However, thinking and focusing in open work-spaces can be challenging. As Cal Newport writes in his book Deep Work, “Both intuition and a growing body of research underscore the reality that sharing a work-space with a large number of coworkers is incredibly distracting – creating an environment that thwarts attempts to think seriously.” When it comes time to buckle down and focus to get an important project done, an open work-space can become a major hurdle.

 

In his book, Newport encourages more of a hub and spoke style office. He doesn’t say if he thinks everyone should have their own office or be in a dreaded cubicle farm, but he thinks that people should be split by departments/teams into hubs where people can get a little more quite space to do deep work. He encourages developing open pathways to the bathroom, kitchen, or conference rooms that encourage serendipitous connections with others, to help spur some creative encounters that might otherwise not happen in individual offices. He doesn’t think we should all just be isolated away in our little hubs, but in a sweet spot where we have space to think as well as chances to interact and share different ideas and perspectives. “Isolation is not required for productive deep work. Indeed, their example [Bell Labs] indicates that for many types of work – especially when pursuing innovation – collaborative deep work can yield better results.”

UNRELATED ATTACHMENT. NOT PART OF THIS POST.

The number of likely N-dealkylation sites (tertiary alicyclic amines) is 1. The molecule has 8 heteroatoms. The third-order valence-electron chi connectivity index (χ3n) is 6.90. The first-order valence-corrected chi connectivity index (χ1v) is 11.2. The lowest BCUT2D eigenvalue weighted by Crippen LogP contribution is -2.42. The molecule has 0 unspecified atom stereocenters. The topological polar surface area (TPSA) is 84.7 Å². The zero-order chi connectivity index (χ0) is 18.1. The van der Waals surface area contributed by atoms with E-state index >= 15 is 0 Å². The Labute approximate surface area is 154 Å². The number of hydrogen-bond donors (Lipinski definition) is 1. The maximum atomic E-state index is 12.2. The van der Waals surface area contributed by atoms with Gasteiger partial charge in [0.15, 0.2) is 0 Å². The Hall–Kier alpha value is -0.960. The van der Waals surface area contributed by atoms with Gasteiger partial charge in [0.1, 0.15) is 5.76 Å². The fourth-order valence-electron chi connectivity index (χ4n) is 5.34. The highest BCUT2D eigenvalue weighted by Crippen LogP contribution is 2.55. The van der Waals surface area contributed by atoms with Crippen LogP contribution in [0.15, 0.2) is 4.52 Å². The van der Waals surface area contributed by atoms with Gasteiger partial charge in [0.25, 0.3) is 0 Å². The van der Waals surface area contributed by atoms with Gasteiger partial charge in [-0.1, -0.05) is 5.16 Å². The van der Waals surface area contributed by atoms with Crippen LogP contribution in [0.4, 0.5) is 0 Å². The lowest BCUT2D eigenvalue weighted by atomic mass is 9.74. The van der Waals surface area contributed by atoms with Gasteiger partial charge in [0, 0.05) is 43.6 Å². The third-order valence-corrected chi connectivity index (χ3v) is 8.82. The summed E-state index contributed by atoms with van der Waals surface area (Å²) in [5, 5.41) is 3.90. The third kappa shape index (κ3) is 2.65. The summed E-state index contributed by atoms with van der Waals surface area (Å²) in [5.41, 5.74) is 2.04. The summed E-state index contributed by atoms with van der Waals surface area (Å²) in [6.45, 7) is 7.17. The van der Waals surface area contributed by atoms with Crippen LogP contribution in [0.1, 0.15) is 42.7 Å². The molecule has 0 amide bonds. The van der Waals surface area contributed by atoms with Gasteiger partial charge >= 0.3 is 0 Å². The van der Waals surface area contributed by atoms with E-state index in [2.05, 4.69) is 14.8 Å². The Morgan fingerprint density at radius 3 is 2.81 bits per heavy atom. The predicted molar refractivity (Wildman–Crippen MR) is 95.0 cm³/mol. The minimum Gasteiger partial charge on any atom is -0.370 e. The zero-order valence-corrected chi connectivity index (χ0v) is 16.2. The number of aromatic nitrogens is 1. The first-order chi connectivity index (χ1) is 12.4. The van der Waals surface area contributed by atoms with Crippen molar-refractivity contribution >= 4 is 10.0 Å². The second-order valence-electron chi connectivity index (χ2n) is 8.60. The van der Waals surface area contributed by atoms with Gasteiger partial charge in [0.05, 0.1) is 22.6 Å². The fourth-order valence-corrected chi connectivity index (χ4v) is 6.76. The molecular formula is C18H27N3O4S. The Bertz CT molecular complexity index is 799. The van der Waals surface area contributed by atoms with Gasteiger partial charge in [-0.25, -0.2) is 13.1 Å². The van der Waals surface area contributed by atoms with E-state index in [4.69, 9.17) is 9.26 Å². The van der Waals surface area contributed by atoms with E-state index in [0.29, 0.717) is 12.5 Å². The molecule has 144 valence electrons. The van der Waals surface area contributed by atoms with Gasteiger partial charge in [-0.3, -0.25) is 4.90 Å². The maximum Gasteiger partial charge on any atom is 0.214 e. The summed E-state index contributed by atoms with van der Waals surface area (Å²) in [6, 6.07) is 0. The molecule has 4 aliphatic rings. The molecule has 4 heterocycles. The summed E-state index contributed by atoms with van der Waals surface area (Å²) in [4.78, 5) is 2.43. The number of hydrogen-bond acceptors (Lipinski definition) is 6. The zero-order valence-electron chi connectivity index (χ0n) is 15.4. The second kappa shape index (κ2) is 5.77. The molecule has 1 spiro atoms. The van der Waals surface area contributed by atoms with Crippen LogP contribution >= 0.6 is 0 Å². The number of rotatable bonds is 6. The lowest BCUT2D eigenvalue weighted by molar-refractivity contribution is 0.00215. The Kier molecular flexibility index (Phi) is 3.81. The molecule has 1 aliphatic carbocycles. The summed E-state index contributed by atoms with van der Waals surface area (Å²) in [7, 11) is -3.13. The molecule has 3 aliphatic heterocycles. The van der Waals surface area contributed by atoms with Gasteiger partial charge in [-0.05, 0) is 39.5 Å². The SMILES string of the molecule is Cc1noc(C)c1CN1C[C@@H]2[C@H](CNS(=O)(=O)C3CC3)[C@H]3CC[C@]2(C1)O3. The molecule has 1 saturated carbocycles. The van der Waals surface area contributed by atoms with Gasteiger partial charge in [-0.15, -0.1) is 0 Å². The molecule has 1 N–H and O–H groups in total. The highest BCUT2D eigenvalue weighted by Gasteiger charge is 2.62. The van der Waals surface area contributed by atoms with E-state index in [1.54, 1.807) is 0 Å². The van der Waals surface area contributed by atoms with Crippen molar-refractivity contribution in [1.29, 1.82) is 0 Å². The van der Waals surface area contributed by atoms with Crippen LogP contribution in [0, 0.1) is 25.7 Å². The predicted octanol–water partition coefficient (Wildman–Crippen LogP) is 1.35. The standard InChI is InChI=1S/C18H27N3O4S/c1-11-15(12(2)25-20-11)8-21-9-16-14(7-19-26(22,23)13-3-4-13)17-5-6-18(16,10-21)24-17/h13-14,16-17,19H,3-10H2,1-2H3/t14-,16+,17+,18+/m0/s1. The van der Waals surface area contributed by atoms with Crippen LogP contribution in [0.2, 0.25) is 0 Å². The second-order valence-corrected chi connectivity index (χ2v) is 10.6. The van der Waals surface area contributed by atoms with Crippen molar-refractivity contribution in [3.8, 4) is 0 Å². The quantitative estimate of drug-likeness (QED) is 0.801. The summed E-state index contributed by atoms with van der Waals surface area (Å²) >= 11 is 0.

I’m still not sure exactly what the perfect office space would be for different types of companies based on Newport’s thoughts. Should a CPA firm have a hub and spoke style office, or do they really need their own walled off offices? How exactly do you balance the need for focus spaces with the need to actually interact with other human beings, to prevent employees from going to work but never interacting with anyone? Space for deep work is important, but Newport also advocates for bumping into other creative people at reasonable intervals to foster creativity and heighten innovation and productivity. I’m not sure where exactly we will end up with workplace design, but I don’t think it will be in a space where everyone has their own office or a space where no one has an office.
work and craftsmanship

Think of Your Work as a Craft

In his book Deep Work, Cal Newport highlights the work of Ric Furrer, a modern day blacksmith creating historical themed swords, knives, and weapons in his own modern day forge. His work is important in Newport’s book because it is a true craft that demands focus. He can only do his work, and do it well, if he is constantly focused and aware of the small details of what he is doing. He can’t afford to be distracted, to take micro-breaks to check a tweet, or bounce between his metal-work and an email or two.

 

Craftsman working with their hands have an advantage over modern day knowledge workers. They create something tangible that they can hold and see. People working construction and landscaping have the same advantage, a tie back to our early ancestors and human evolutionary past – their work can be seen. Knowledge workers’ reports, emails, and reading can’t actually be seen. As a result, we make efforts to be very visible with our work, responding to every email, posting witty tweets, and Instagramming our pile of books.

 

What ends up happening, in way that Newport describes it, is that we forget to focus on what is important with our work, and allow ourselves to be distracted.  Our work starts to lack purpose and meaning, and we take on shallow tasks. We do visible yet unimportant work rather than the important but sometimes invisible work that is required for us to really be great at what we do.